Posted by: vivalatinamerica | May 1, 2012

Mud, glorious mud – Volcán El Totumo, near Cartagena, Colombia

As I lower myself gingerly into the molten ooze, a pair of hands pushes me down further. But rather than sink into the mud never to return, I pop straight back up again like a cork.

It’s not every day you get to slop about in a mud-filled volcano, but Volcán El Totumo, a mud volcano outside Cartagena in Colombia offers just that. This mucky mountain draws visitors throughout the day, some choosing to hop on a local bus, and others opting for the faster but pricier tour bus.

Complete strangers rub shoulders in this bath for hours – it’s great fun. I opt for a massage and lie back in the ooze while a nice man rubs my aching back. It’s very messy and the photos are hilarious (don’t worry; another guy is on hand to take everyone’s photos on their cameras for them).

Once my massage is over, I’m pushed like a submarine into the middle of the pool. Feeling utterly relaxed, I lie there for a moment. It’s very easy to float, too easy in fact. When I try to sit back up again my legs refuse to tuck underneath my body. Another mud bather kindly pushes my knees down, and I stand up tall to feel the full effects.

About 20 meters high, this almost bottomless pit sinks down for 2,000m. But don’t worry, there’s no way of reaching the bottom. Rather than having to tread water, I just float there, suspending in gross goo. There are bits in the mud, and it starts to dry and crack around my face. I try and remind myself that rich women in Manhattan probably spend thousands of dollars on this treatment, but I can’t help but feel a bit icky.

It’s time to go, and as I yank myself out of the mud, another pair of hands gives me a rub down. This process is equally hilarious; one man’s swimming trunks completely slip off as the guy helps him get out. Still giggling and completely covered head to toe in gunk, I pick my way down to dry land.

Like every travellers’ point of interest the world over, this little volcano has brought enterprising families and salesmen to its perimeters. Little kids offer to wash your flip flops for you and a man is selling – wait for it – bottled mud.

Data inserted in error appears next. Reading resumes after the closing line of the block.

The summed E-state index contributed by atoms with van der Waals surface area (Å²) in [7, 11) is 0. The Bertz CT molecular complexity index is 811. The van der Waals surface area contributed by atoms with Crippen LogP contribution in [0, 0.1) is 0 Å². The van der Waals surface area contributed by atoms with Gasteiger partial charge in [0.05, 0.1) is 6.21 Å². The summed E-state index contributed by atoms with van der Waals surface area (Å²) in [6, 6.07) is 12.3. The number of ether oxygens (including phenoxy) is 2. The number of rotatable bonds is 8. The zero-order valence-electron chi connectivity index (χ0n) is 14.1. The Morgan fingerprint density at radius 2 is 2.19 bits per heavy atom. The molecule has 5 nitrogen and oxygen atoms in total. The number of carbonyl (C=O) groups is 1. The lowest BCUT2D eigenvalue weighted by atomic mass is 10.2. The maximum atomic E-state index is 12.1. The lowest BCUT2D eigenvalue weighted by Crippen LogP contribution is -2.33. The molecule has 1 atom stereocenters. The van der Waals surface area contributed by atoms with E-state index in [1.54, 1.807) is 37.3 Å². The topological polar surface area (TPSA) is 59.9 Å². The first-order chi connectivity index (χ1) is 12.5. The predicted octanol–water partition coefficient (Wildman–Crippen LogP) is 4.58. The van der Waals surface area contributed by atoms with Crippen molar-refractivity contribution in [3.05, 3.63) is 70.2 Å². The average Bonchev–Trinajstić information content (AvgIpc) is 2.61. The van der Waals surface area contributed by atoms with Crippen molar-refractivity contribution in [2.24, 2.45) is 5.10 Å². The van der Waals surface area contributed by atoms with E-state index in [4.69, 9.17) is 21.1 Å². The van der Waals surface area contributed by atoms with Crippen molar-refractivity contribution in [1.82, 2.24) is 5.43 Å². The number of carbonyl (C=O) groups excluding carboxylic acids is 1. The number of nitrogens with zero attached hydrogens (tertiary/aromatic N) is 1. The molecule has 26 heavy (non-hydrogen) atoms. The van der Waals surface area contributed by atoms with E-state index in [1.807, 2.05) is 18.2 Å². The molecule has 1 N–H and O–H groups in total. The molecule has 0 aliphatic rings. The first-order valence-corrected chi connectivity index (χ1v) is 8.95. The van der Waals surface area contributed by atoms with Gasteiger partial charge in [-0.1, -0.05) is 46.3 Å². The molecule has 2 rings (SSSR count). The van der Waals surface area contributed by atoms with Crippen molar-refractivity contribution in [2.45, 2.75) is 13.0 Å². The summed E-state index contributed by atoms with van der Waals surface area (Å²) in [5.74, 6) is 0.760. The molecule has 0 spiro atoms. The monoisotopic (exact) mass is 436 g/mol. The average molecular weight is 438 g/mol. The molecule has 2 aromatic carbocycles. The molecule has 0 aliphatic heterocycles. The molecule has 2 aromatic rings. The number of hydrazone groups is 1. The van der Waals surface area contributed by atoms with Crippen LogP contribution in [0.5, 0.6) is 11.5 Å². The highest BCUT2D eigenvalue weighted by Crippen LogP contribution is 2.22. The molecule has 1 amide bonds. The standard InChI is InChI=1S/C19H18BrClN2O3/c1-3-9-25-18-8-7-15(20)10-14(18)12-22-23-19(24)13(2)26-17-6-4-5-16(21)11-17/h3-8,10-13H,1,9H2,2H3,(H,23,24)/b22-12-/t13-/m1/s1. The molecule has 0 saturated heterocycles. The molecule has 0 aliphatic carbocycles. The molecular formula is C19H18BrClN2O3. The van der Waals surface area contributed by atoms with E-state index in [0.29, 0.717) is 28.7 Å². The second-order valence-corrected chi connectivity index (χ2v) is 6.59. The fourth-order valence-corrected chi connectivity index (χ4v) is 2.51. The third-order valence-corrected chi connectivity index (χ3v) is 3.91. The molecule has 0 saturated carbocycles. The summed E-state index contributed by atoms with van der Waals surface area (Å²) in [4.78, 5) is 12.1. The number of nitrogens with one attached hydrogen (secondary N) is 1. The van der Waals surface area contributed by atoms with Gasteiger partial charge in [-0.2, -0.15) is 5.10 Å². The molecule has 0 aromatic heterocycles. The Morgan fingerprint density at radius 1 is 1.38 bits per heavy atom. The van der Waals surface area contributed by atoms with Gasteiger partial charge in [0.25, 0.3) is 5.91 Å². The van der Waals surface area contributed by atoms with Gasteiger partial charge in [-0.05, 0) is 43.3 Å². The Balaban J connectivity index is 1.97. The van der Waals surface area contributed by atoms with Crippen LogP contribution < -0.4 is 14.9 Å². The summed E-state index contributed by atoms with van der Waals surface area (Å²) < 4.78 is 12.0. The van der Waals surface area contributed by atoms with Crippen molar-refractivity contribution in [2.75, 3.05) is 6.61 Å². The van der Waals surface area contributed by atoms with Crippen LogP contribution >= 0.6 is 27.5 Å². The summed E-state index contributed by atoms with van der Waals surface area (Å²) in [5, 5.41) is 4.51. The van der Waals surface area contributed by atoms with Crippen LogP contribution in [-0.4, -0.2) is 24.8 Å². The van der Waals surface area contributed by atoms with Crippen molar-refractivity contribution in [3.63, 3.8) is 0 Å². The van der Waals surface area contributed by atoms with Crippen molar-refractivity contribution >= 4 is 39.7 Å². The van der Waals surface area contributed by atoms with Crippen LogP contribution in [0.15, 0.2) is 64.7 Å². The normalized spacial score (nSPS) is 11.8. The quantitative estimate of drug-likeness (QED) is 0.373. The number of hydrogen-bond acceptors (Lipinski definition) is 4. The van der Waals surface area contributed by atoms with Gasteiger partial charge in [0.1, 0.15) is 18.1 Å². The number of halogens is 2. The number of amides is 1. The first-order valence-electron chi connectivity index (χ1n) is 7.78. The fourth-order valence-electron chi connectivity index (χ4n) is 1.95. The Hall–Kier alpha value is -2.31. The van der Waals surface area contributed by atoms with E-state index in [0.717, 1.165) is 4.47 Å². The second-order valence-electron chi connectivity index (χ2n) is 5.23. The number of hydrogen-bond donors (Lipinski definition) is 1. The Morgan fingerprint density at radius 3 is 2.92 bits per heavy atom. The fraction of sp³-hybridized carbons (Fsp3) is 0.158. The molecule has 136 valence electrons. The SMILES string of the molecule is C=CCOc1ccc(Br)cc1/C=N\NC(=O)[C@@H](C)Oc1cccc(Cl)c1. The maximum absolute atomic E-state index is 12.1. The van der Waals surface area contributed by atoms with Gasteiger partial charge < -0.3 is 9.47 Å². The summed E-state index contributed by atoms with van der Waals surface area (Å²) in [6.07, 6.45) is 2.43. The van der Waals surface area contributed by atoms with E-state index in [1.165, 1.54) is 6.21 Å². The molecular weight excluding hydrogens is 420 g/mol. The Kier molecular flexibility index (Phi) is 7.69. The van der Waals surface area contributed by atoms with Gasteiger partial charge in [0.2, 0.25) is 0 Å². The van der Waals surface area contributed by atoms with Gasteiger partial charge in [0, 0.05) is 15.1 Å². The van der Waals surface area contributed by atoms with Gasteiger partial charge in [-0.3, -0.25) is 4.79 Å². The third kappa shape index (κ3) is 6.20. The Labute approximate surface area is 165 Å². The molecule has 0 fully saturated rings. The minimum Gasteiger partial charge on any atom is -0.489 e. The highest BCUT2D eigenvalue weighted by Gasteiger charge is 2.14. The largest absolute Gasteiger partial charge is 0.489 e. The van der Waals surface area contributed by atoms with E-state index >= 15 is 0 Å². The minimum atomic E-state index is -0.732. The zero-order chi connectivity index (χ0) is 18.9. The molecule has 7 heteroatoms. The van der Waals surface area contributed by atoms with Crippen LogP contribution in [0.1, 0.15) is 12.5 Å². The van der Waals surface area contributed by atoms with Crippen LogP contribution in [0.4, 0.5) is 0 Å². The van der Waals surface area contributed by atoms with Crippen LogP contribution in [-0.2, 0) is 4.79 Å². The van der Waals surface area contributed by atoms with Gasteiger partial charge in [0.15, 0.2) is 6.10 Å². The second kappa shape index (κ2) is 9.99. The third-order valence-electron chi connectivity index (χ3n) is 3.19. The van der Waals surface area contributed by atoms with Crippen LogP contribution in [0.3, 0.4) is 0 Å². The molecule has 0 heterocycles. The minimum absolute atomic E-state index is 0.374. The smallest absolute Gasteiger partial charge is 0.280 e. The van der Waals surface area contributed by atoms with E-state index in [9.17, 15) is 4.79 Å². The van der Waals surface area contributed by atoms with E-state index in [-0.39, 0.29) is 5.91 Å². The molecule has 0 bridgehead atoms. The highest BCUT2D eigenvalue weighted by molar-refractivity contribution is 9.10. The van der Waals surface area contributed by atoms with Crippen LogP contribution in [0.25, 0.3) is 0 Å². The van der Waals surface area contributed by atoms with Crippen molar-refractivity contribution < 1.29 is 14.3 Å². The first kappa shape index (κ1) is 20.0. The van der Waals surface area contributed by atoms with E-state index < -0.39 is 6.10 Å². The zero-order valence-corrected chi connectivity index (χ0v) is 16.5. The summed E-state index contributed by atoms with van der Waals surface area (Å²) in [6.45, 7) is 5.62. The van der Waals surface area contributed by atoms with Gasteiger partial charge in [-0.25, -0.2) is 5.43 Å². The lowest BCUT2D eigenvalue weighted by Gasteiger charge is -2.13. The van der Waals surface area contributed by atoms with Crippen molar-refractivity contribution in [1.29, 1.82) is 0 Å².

But the place isn’t completely overrun just yet, and instead of showers at the end of the afternoon, we’re led to the lake. I sit myself down in the water and start to rub my arms, but before I have time to protest a bucket of water is tipped over my head.

A freakishly strong lady is washing me like a naughty kid. Sloshing water over me and rubbing me a little too hard, she is determined to get this shit off. I shriek as a knowing hand slides under my back strap and whisks of my bikini. Having stolen my top, she starts scrubbing it ferociously. Once again I have uncontrollable giggles, and by the time she claims my bikini bottoms I’m completely helpless. Hearing the other shouts and giggles doesn’t help.

Within minutes, we’re released back into society, still snorting with laughter and a little spaced out. I feel giddy, relaxed and dazed all at the same time. It’s been a funny sort of day.

Cath Millman

A tour bus from your hotel to the volcano starts from 35,000COP including lunch. A massage, photos on your camera, and a rigorous wash costs an additional 3,000COP each. Do not give to beggars or kids (not even sweets – they rot their teeth). The volcano is about 45minutes away from Cartagena on private transport. The local bus takes a lot longer but is much cheaper. Bring a swimsuit and towel with you.

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Responses

  1. Did both of you let the helpers at the mud pit completely dunk you under the mud?


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